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I'm working on a design that's to be printed. The size of the item is 1/3 of a standard letter page. I would like to be able to work on it in Illustrator only once without the copy and paste at the end. It's very tedious to make any kind of change.

Moreover, the printed result has to be multisided so ideally I would like to use two artboards (one front, one back).

Is this something that is possible to do in Illustrator: print one artboard several times on a page and multisided?

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  • You can create a 4th artboard which encompasses the other three - then simply print artboard 4
  • Often, you can set your printer to print multiple pages on one sheet via the print dialog box.

With this in mind, if you expect the duplex (2-sided) prints to line up to one another using an end user/home/office printer, you're going to be terribly disappointed.

Rereading your question, it sounds like you might benefit greatly from Symbols and using 3 instances of the same Symbol. With this, you only need to edit the symbol to see all instances of that symbol update - 1 edit, multiple copies basically.

You can also create 1 master .ai file. Save it. Then open another .ai file and place the master .ai file in the second file as a link. Edit the original, then open the second and the links should update. (InDesign is a bit better for this but works very similar)

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Some of my templates are set up like this, and I use the exact same setup that Scott described. I really dislike working with Symbols though (the editing interface has room for improvement) so I avoid them when I can.

In your case, here is how I would build the template: have a master artboard for the page size then "sub"-artboards for each panel. Then have a master layer for all the art and a sub-layer for each panel. To repeat the artwork use a Transform effect on the master layer (to make copies and move vertically). Here's how it would look:

Illustrator screenshot

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All you really have to do is select "Ignore artboards" when your print window comes up.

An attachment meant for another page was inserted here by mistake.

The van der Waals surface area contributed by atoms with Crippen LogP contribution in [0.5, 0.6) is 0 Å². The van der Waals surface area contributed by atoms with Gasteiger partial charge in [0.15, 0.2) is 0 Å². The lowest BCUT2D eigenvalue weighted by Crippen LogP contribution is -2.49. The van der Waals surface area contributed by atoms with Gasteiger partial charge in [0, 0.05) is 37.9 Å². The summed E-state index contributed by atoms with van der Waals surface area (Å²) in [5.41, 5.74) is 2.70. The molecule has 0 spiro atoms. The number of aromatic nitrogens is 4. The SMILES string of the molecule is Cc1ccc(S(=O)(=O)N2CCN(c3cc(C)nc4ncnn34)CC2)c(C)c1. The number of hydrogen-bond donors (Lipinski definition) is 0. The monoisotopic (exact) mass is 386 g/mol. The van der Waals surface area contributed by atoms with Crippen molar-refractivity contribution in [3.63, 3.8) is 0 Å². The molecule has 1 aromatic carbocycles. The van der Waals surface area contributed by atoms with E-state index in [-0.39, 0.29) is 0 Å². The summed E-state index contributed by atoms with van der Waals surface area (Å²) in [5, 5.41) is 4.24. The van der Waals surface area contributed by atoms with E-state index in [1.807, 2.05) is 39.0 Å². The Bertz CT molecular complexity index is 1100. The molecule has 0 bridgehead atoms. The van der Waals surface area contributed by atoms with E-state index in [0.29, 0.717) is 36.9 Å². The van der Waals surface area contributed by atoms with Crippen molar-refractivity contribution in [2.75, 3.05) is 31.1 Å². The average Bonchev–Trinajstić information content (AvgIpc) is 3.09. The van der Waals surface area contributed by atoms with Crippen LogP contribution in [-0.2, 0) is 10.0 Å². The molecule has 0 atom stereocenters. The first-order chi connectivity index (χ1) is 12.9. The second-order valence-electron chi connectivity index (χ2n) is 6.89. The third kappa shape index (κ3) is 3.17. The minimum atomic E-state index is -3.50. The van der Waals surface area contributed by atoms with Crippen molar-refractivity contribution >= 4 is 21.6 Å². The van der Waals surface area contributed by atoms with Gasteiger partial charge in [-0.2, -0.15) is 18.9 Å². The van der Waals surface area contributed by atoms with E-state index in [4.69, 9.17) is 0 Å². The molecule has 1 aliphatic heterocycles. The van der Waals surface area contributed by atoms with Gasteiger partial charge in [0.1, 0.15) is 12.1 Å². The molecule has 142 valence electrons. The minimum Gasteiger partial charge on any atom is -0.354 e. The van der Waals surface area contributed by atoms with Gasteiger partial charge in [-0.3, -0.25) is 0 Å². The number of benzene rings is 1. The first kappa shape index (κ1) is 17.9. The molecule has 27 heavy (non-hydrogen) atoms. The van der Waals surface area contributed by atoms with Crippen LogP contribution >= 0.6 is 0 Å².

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  • This was my favorite answer. I don't understand why Illustrator makes some things so difficult! – sscirrus Mar 17 '17 at 22:00
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    this won't let you print trim marks for the artboards though... trim marks will trim to the content – Anentropic Mar 26 '17 at 16:44
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This is a little late, but it might help other people. I don't think illustrator easily supports doing this, unfortunately, but there are workarounds. The way I would go about doing this, is to create your artwork on multiple artboards of the size you want (1/3 of a page, in your case). Then when you're ready to print, save a copy of your file as a multi-page pdf. If you want crop marks or other printing marks around each artboard you can select that in the save to pdf dialog that pops up.

Then, create two new artboards for the front and back of your printed page. Place the pages from the pdf you just saved (ctrl+shift+p, make sure you check the "show import options" box) on the new artboards in the arrangement you want. You can then print from illustrator at this point, or you can save your printing artboards as a pdf, and then print from a pdf viewer with more printing options.

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My "ah-ha!" moment today was applying a transform to a layer, rather than to individual objects. So for your example:

  • Create an artboard the size of your paper.
  • Place objects in the top third.
  • Put those objects in their own layer.
  • Select the layer in the Layers panel.
  • Bring up the Appearance panel, click on "fx" at the bottom, select "Distort & Transform", select "Transform".
  • For "Move / Vertical" enter "240 pt". (Roughly. Depends on your margins.)
  • For "Copies", enter "2".

If you prefer your art objects be in separate top-level layers (rather than glommed into one, in sublayers), naturally you can do the transform on each top-level layer.

For printing 2x2 on one sheet (on Avery labels), I transform the layer twice: one vertical and one horizontal. There isn't a "grid" option, but the transforms stack.

I hope that helps!

  • But then if you need to modify anything it will be quite some work, proportional to the number of copies. – Luciano Mar 15 '17 at 9:44
  • Not sure what you mean? For the OP's document: the whole layer gets the "make 2 copies" transform, and the layer contains all the art in the top third, so that art is also displayed in the middle and bottom thirds. Not a one-time copy, it's a persistent transform to whatever is put into the layer. – scottn Mar 28 '17 at 10:39

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